This is part I of Allstacks’ KPI Best Practices Series aimed at helping engineering measure what matters, stay aligned with business objectives, and continuously improve their engineering operations.
Most people are familiar with the concept of KPIs (Key Performance Indicators), but a number of my colleagues struggle to nail down exactly what KPIs matter to their engineering team and their organization as a whole.
There are many moving parts, and it feels like any single indicator is either very measurable and not truly indicative of performance, or very well aligned with business goals, but not actually measurable. As engineering leaders, we have the responsibility to translate our engineering activities into business outcomes; this is a challenge for many, and I hope to offer some practical advice for those who need to overcome it.
The trick is to determine what KPIs that matter to you, your teams, and your organization. This process starts with understanding why your company even has an engineering team to begin with.
The Role of the Engineering Team
Company leaders determine core objectives that all departments work towards. As an engineering leader, it’s important to figure out how your KPIs map directly back to those greater goals.
At a high-level, company goals often seek to:
- Gain profitability
- Drive growth
- Deliver value
- Offer great customer experience
Determining KPIs is about taking those big, vague measures of success and pinpointing the incremental steps needed for your department to reach them. These are the outputs that need to be stated clearly, mapped out, and measured in order to gauge success.
Types of KPIs
Let’s discuss what KPIs should measure and how they relate to overarching organizational goals and outcomes.
Continuous attainment target [Activities]
Activity KPIs measure things like SLAs, uptime, compliance, headcount, bug rates, and more. Target KPIs should be continuously checked and monitored. They are most often entirely within engineering’s control, but can sometimes slip through the cracks. A great example would be your escaped defect rate. Most people are aware of bugs, and their impact on customers, but don’t dig deeper to track where those bugs originate. It’s a common practice to differentiate between bugs that are found in live code and bugs that get caught during internal QA. When you start tracking this type of target, you’re establishing a new KPI. Your internal QA process may be built around reducing or eliminating the rate of escaped defects.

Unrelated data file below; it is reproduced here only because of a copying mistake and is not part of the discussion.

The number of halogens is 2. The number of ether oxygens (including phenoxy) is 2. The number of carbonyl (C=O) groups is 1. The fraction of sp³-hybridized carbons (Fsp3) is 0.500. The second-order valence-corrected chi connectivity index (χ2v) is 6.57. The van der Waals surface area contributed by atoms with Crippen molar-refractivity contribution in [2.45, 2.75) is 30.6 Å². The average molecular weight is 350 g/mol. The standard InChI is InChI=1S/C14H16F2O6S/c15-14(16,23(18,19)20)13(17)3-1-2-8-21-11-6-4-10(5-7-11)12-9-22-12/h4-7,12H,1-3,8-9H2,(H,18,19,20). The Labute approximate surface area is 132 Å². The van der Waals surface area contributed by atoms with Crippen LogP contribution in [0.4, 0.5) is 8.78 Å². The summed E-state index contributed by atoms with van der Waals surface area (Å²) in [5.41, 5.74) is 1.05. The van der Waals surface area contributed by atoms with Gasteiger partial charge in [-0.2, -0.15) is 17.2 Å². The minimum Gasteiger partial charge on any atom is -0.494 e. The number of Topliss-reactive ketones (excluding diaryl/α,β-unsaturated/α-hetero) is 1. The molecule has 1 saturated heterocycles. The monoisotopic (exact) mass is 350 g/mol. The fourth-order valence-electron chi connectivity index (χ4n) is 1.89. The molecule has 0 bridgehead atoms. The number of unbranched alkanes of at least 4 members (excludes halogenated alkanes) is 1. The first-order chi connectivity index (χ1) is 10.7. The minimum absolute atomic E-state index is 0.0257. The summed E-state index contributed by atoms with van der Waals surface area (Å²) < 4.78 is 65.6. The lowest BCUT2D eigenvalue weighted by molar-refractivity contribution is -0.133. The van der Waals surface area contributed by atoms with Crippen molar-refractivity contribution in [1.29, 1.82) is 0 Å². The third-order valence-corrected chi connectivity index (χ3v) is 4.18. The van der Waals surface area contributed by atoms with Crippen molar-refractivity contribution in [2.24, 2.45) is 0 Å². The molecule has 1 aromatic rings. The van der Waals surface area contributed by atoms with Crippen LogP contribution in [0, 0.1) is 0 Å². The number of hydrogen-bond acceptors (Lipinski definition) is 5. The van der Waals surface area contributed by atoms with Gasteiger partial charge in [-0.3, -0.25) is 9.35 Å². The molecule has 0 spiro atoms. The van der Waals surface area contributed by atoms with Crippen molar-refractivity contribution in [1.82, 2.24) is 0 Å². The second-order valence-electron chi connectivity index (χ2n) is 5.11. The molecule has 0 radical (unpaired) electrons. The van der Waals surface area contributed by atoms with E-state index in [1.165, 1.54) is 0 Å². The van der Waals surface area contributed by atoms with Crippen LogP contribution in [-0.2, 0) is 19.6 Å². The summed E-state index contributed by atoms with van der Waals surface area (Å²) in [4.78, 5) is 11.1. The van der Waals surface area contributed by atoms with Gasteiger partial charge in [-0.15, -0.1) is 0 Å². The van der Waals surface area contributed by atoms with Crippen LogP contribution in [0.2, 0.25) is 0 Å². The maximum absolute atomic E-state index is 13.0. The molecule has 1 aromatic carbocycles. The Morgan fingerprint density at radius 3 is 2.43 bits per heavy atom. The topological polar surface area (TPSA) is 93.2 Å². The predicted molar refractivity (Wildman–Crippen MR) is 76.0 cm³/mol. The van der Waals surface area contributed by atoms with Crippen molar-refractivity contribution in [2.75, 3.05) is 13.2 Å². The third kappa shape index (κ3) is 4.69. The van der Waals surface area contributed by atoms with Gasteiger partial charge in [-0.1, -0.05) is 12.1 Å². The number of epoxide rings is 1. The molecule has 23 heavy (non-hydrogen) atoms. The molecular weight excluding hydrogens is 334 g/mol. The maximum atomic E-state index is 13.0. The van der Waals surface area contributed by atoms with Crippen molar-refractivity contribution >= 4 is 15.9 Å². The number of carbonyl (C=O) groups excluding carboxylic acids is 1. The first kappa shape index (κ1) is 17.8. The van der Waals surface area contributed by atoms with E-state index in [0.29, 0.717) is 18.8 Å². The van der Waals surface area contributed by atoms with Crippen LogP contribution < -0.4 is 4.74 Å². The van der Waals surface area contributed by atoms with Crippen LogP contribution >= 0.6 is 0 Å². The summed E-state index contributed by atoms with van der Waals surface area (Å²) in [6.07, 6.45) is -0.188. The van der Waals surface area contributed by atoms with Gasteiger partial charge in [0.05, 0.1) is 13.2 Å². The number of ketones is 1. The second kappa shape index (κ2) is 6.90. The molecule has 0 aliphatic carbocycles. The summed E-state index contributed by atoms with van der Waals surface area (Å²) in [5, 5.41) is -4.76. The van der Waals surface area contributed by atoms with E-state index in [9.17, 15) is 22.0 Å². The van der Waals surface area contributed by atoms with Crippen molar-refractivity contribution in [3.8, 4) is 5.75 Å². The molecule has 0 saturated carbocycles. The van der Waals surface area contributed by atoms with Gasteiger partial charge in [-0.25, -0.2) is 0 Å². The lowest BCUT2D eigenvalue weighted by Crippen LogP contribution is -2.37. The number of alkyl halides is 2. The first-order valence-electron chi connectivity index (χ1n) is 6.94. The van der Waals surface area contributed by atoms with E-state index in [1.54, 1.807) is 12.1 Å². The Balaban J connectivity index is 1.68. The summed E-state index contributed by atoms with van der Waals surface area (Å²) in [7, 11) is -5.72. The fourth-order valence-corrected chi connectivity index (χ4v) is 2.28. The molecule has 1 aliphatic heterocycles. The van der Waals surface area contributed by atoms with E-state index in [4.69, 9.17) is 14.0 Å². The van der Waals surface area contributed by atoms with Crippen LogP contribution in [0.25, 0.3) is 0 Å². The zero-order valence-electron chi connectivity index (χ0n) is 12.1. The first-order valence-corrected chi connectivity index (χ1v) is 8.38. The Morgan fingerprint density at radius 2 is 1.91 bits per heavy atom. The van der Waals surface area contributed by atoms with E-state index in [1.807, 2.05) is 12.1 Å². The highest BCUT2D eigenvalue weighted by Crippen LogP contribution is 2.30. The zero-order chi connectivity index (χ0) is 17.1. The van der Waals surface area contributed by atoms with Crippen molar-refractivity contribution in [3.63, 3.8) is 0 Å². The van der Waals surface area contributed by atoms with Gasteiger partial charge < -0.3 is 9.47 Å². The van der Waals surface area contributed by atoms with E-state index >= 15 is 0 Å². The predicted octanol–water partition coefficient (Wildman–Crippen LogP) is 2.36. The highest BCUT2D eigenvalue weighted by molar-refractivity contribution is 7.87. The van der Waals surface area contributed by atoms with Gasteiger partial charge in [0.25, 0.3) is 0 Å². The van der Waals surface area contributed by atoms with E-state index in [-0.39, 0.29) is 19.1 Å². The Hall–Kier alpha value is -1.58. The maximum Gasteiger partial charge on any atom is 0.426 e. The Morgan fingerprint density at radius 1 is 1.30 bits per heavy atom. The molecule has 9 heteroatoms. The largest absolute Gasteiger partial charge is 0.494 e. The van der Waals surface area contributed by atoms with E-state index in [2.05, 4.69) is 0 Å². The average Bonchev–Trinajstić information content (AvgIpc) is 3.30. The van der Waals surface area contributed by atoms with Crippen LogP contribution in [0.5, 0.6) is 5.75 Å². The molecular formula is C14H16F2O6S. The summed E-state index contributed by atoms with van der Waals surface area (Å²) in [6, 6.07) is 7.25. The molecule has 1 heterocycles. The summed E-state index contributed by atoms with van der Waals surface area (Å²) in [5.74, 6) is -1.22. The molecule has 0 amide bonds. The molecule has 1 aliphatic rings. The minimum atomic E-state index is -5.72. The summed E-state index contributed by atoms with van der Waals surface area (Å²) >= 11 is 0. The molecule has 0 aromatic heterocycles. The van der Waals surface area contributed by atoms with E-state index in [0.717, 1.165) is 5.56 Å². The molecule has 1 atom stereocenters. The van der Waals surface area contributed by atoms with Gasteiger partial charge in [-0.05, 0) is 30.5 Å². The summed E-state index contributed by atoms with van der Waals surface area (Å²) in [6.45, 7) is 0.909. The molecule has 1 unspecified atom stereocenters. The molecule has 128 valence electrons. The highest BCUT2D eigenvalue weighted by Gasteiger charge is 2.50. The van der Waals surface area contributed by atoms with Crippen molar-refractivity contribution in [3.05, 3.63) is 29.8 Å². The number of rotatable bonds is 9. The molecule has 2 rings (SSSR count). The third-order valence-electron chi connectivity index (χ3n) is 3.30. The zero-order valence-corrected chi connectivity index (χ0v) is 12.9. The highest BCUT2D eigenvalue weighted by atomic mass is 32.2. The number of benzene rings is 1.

Externally tracked target [Outcomes]
Examples of externally tracked target KPIs are things like your NPS score and feature utilization. These items are intended to measure the perception of your application. It is recommended to use externally tracked targets as guiding metrics to validate when the application is running properly and/or help you do a better job when it’s not. External targets are typically items that are beyond the direct control of your team. Short of asking your engineers to fill out NPS surveys, it’s impossible to ship a feature that will increase NPS by 1 point directly. However, these types of targets should drive other KPIs or goals in your team. If the overwhelming response from the survey is that the app is hard to use, you may set a target to spend 10% of your engineering time on UX improvements. The latter would be an activity that supports the outcome.
Destination target [Goals]
These are longer-term goals used to meet business objectives. The objectives can either be internal or external. Marketing could be building out a campaign in support of a release, and sales may need a new feature added to break into a new industry. Goals are typically viewed as the breakpoints on a roadmap. Regardless of the time or energy required, your team is working to build or deliver something. The source of the work may differ depending on the type of goal, but the general tracking process is the same. Feature delivery is the goal that most of us will recognize, but this also includes important pure-engineering efforts as well. Tech debt payoffs, upgrading to the next major version of a library, and migrating a production database would all be types of goals that may not show up on the normal product roadmap.